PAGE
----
The students of Municipal Corporation of Delhi (MCD) Primary School in Delhi’s Ashok Vihar were elated to learn that their appeal to the local administration about their unsanitary surroundings finally bore fruit in the form of action. The process began when Save the Children, in association with Cities Forum, developed an initiative – ‘Children Reshaping Cities’ to impart learning on the basics of urban planning and development to children in classes 3rd to 12th. A module within the program, titled ‘Learning Mind-Mapping and Urban Elements from Personal Experiences’, sensitized and oriented children about different scales of urban settlements (towns, cities, metropolis, etc.), urban design elements for mental mapping, understanding planning lexicon (like wards and neighbourhoods), commute-mapping, differentiating between public and private spaces in their neighbourhood, and discussing neighbourhood challenges through drawing, mapping, and letter-writing.
Children of Sawan Park School writing to the Chief Health Officer
The module consisted of simple and lucid material about mapping, accessibility, and inclusive planning practices. It helped in educating the children about their position as citizens and their overall role in urban development and neighbourhood planning. This module was implemented from June to July 2022 in five MCD schools (in classes 3rd to 5th). It led to various discussions among the children and teachers about the problems and issues that they observed within their neighbourhoods, wards, and the overall city, followed by a collective willingness for finding solutions and expanding the discussion with those in the administration. As a result, the 211 children of Sawan Park School, collectively wrote a letter to the health officer (on 22nd August 2022) and handed it over to the local sanitary inspector to raise the issue of the unsanitary conditions giving rise to mosquito breeding in their local park. The administration promptly took notice of the problem and arranged for the park to be fogged and sprayed on the following day. Talking with the teachers that helped students in guiding them to write the letter, it was remarked that there was a significant rise in awareness among the students in raising concerns about their surroundings to the local administration as well as newfound confidence and belief that their initiative can result in a rapid response and a concrete action. The park, which received a daily footfall of about 80-100 persons, became a safe space for leisure activities without the looming dangers of mosquito-carried diseases like malaria, dengue, chikungunya, etc. which have seasonal outbreaks in the city every year. On a neighbourhood scale, a population of some 300 households (nearly 1,500 people) was also positively affected by the outcome, shielding them from the diseases that ail thousands across the city every year.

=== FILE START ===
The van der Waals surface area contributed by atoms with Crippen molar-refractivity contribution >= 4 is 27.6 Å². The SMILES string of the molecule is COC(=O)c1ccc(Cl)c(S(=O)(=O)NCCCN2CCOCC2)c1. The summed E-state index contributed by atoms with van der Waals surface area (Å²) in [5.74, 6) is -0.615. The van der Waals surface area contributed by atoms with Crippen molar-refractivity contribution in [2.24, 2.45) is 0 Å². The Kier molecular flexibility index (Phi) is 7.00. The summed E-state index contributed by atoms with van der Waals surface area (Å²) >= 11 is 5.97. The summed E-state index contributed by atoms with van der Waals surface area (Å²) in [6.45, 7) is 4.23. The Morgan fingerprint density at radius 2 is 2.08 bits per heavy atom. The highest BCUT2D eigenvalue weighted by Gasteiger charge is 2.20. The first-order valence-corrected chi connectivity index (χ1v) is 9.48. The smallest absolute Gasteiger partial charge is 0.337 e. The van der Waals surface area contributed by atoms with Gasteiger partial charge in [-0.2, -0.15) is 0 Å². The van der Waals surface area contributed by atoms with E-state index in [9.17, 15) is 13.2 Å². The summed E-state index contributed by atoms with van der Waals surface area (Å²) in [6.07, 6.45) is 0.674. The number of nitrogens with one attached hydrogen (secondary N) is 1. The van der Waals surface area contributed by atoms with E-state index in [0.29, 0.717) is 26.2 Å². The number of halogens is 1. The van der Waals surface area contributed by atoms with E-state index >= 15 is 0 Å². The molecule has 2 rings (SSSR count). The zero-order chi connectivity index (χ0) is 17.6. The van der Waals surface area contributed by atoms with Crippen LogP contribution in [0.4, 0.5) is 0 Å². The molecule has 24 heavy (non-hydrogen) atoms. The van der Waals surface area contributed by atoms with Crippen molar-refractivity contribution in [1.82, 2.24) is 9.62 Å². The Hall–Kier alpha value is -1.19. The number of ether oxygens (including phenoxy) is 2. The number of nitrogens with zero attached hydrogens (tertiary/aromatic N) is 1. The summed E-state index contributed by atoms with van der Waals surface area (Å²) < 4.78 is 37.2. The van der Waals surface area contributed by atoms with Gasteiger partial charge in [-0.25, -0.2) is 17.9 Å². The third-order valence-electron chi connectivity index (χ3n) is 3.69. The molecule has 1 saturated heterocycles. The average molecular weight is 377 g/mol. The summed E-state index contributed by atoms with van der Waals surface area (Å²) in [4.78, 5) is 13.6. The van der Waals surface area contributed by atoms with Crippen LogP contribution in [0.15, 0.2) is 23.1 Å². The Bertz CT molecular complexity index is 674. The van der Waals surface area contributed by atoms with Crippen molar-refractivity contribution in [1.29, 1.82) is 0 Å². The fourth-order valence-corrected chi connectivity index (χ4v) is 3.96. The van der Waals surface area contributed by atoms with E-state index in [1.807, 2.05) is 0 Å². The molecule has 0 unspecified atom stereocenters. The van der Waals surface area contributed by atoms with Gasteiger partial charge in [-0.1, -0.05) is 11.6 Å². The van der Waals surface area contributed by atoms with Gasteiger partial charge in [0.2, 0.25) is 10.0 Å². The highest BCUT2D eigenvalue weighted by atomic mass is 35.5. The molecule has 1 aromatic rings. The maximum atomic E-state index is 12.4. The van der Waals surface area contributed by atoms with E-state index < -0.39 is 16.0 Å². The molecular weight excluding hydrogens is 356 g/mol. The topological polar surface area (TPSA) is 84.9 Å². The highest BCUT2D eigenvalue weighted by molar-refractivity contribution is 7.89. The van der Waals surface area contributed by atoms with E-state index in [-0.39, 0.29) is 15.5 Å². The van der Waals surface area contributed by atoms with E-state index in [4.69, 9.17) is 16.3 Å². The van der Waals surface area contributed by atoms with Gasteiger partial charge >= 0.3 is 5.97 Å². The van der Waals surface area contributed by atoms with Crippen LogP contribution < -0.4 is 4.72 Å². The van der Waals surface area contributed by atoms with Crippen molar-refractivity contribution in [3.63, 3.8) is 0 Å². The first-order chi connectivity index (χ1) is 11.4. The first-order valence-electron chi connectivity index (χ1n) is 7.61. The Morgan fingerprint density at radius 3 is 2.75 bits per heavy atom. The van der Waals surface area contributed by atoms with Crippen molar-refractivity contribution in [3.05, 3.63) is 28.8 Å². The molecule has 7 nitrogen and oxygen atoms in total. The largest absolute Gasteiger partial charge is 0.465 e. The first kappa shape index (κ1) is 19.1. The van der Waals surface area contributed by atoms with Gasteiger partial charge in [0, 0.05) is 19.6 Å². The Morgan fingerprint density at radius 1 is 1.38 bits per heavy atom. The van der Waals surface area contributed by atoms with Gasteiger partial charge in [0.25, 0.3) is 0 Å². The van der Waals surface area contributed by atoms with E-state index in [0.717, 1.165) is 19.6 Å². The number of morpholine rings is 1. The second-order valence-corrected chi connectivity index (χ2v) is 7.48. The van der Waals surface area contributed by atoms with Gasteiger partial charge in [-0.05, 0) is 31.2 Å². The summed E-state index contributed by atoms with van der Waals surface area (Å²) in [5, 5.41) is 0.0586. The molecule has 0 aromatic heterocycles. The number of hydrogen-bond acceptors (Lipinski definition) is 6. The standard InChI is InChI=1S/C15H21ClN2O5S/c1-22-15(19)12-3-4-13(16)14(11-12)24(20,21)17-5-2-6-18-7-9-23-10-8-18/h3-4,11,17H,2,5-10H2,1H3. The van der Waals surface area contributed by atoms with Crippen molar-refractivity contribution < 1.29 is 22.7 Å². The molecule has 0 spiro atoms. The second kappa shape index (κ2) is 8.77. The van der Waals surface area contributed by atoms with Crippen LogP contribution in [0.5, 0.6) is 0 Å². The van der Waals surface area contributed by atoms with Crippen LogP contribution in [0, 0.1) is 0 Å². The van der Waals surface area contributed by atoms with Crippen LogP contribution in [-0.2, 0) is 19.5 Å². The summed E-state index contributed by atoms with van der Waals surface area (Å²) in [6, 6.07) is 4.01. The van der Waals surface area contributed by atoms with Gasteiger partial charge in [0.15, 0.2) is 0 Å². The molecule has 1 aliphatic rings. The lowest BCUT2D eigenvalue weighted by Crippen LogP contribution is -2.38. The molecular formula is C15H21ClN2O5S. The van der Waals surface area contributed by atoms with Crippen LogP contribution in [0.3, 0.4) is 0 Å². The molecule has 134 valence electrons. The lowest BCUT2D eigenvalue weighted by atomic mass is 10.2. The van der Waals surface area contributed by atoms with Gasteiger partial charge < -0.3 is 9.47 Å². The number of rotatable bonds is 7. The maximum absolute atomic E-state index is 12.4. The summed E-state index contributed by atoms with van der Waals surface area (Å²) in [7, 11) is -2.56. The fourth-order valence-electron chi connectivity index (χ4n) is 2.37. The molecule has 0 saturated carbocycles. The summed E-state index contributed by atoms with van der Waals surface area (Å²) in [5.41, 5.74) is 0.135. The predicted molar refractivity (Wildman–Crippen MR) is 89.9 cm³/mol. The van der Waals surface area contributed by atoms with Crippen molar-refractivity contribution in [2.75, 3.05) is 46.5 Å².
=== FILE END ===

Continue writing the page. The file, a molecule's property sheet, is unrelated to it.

Children handing the letter to the local Sanitary Inspector, Primary Health Center (PHC)
In addition to the above outcome, the children have also become aware of many elements of the local administrative processes. Firstly, they now know the office/personnel to contact if a local issue needs resolving. Secondly, they are now knowledgeable about the equipment needed to rid a space of a mosquito infestation and can consequently advise their peers to raise similar issues in their respective localities. Lastly, they are now aware of the people who actually carry out the spraying and fogging process and can contact them directly if the local administration is unable to do so.
Children observing their locality being sprayed with mosquito repellents
In conclusion, teaching children about urban planning and their role and rights as citizens led to a positive change in their place of leisure. It also made them aware of the importance of communal spaces like parks and playgrounds. Therefore, we can ascertain from this experience that if more and more children are educated about their surroundings and cities, the more willing they would be to participate in raising their voices for bringing positive changes to their well-being.
Children and teachers with a municipal sanitary worker at Sawan Park